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Unrest, protests and demands for change in Sudan

By Jehron Muhammad | Last updated: Jan 1, 2019 - 4:28:00 PM

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Trade unions and professional associations, including the Sudan’s Doctors Union, called for a nationwide work stoppage in protest against price hikes, including the doubling of the cost of bread, the scarcity of petroleum and Sudan’s overall worsening economic conditions. 

The escalating protest, according to published reports, actually began on Dec. 19, in the eastern city of Atbara over a government decision to raise the price of bread. Protests then spread to at least three other cities, including the capital Khartoum. “Amnesty International said on Friday that at least nine people had been shot by security forces, while local journalists reported on Saturday that as many as 28 may have been killed. The authorities also arrested 14 leaders of an opposition coalition,” Reuters reported.

Khalil Charles, a journalist, who frequents Sudan, and works for TRT World, a Turkish international news channel based in Istanbul that broadcasts in English, speaking on TRT said the protest in the streets of Sudan appeared to start after opposition leader and former Sudan prime minister Sadiq al-Mahdi returned to Sudan. “I spoke to the opposition leader before he went back to Khartoum. He was saying that on the 19th of December he wanted to go back and have a popular peaceful uprising against the government. And that’s seems to have happened.” 

After returning to Sudan, after nearly a year in self-imposed exile and calling for a democratic transition in Sudan, Al-Mahdi, speaking to thousands of supporters, proclaimed, “The regime has failed and there is economic deterioration and erosion of the national currency’s value.” Al-Mahdi, who was Sudan’s last democratically elected prime minister, now heads the Umma party.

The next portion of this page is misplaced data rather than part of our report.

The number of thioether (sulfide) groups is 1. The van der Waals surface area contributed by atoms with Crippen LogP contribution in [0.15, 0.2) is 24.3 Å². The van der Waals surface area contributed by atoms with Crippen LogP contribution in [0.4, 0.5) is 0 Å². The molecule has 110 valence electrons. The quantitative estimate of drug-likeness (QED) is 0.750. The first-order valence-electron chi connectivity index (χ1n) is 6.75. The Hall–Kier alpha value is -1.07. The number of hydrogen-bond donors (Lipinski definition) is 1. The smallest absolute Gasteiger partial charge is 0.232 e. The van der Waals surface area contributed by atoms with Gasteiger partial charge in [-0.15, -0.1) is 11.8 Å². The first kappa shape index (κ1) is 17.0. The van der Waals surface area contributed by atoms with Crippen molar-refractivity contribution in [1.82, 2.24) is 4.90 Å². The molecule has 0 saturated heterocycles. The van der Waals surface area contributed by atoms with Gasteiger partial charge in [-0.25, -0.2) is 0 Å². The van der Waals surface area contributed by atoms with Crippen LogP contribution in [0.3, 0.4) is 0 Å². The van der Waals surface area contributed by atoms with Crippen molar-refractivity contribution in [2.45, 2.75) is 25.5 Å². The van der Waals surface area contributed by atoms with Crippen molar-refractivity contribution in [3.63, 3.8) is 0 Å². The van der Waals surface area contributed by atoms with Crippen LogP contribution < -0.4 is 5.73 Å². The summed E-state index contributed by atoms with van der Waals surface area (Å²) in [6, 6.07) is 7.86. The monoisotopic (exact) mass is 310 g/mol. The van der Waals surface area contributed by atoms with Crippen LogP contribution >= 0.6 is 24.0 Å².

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Sudanese President Omar al-Bashir

“This is the biggest urban challenge to face Bashir’s government since it came to power, the scale of the protests is unprecedented,” said Mohammed Osman, a Khartoum-based independent analyst, by phone to the Financial Times. “It is very hard to see how the regime can survive this wave unscathed.”  

Mr. Bashir,  for his part, took over the reins of power in a military coup in 1989 and has used his control of the army to closely rule the country.

Sudan’s current troubles go back to 2011 when Southern Sudan, during a referendum succeeded, with much Western support, from Sudan, forming Africa’s newest nation state. This had a devastating effect, including the loss of three quarters of Sudan’s oil output, its main source of foreign currency. Before the secession of South Sudan, the Sudanese had a good economic life simply because the government was drilling oil from the South, used oil revenues to develop the North and provide public services. This included education, healthcare, roads, infrastructure, electricity, communication, and other basic services.

The demonstrations broke out after the government’s announcement of the new budget. This included the scrapping of basic food subsidies, which  resulted in overnight the 100 percent rise of the price of bread.